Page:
#1 Raised cost of rent
In gentrification, as developments go up, so does the cost of rent. Eventually, its original dwellers can no longer afford to live in the area. Unless rent controls are placed only on newly constructed buildings, many of those who have lived there for generations may be forced to move. An excellent example of how gentrification can raise the cost of rent in Brooklyn. For the past few years, city-dwellers have moved to the neighborhood because of its “hip” and “bohemian” lifestyle that the poster-child borough has been known for. Studies show that only 6% of 4,395 apartments in Brooklyn were rented below the average market rate.
#2 Higher turnover rate
More households will be moving in and out of neighborhoods. Gentrification doesn’t just affect lower and middle-class families — in fact, residents with excellent credit scores and handsome salaries are more likely to move out of these gentrified neighborhoods at a faster rate. It’s not because they don’t like the area — they simply choose to move to wealthier parts of the city or state. However, there are certain ways to prevent turnover, such as offering renewal incentives and showing tenants appreciation.
How Gentrification Affects Landlords
#1 Increased property values
The biggest change you’re going to see is the increase in the value of your property. A property manager can assess the value of your real estate investment and determine its projected annual income. Generally, property values increase gradually at the beginning of the gentrification process, but as more and more businesses and developers move to the area, values will increase more quickly. This means that there’s a greater potential for profit in a gentrified area. If you’re a landlord in a community that’s currently undergoing gentrification, you will eventually have to increase your rates.
#2 Increased property tax
Property tax and property value always go hand-in-hand. Landlords are responsible for paying the property tax, and since property tax is bound to increase because of gentrification, rental rates are expected to increase, as well. While this may deter your tenants, higher taxes aren’t entirely a bad thing. Gentrification leads to enhanced services such as 911 fire rescue and police, which are paid for using local property taxes.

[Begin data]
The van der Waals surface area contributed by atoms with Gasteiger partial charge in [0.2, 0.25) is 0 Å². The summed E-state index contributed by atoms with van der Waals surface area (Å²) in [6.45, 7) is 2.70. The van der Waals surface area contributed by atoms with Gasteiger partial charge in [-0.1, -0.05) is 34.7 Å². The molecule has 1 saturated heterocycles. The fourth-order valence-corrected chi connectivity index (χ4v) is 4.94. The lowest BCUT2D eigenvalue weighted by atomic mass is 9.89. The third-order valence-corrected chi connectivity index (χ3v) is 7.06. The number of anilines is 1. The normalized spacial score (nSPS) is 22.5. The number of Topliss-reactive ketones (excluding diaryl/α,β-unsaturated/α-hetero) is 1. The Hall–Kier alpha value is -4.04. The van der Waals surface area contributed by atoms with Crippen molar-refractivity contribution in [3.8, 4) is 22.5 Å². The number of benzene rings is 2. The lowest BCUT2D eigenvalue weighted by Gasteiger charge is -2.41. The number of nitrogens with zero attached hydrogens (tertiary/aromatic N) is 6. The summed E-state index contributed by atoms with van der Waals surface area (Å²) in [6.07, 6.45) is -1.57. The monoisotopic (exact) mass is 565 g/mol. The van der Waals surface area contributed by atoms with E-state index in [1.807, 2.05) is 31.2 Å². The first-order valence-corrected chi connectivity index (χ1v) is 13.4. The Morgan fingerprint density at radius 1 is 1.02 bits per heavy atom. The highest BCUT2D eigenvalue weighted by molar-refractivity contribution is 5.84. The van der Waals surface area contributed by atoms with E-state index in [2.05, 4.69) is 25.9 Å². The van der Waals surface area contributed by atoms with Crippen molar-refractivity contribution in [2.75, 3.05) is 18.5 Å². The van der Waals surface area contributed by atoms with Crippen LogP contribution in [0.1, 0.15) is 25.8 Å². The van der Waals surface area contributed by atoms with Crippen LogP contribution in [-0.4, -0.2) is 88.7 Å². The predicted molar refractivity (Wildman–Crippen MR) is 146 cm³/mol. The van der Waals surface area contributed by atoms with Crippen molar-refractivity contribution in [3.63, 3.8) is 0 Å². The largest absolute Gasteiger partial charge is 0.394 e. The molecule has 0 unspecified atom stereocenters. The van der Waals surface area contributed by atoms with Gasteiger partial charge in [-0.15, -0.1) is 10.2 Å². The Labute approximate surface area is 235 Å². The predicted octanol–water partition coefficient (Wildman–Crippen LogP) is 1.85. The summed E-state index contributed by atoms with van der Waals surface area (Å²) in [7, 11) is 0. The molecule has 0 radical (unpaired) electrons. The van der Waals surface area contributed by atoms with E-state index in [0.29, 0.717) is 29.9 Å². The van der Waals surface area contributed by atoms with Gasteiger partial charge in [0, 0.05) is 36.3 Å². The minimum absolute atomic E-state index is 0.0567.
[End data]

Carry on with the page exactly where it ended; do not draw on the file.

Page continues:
#3 Social issues
Gentrification brings in a younger crowd. While this diversifies and “freshens up” the social scene and creates new activities for existing residents to try, it may also result in millennials clashing with the senior members of the neighborhood. If you own multiple properties with different types of tenants, it will be part of your job to make sure that everyone gets along.
How Property Managers Can Help
If you own a rental property in a gentrifying neighborhood and you don’t live nearby, it’s best to seek professional property managers to handle the day-to-day demands of property management. While a changing neighborhood offers the potential for greater profit, it can be difficult to maintain satisfaction and prevent turnover unless you’re committed to being completely present and hands-on, especially with the changes of gentrification listed above.
A property management firm like Luxury Property Care can help you navigate the highly controversial process of gentrification so that its effects work alongside — not against — your property investment goals.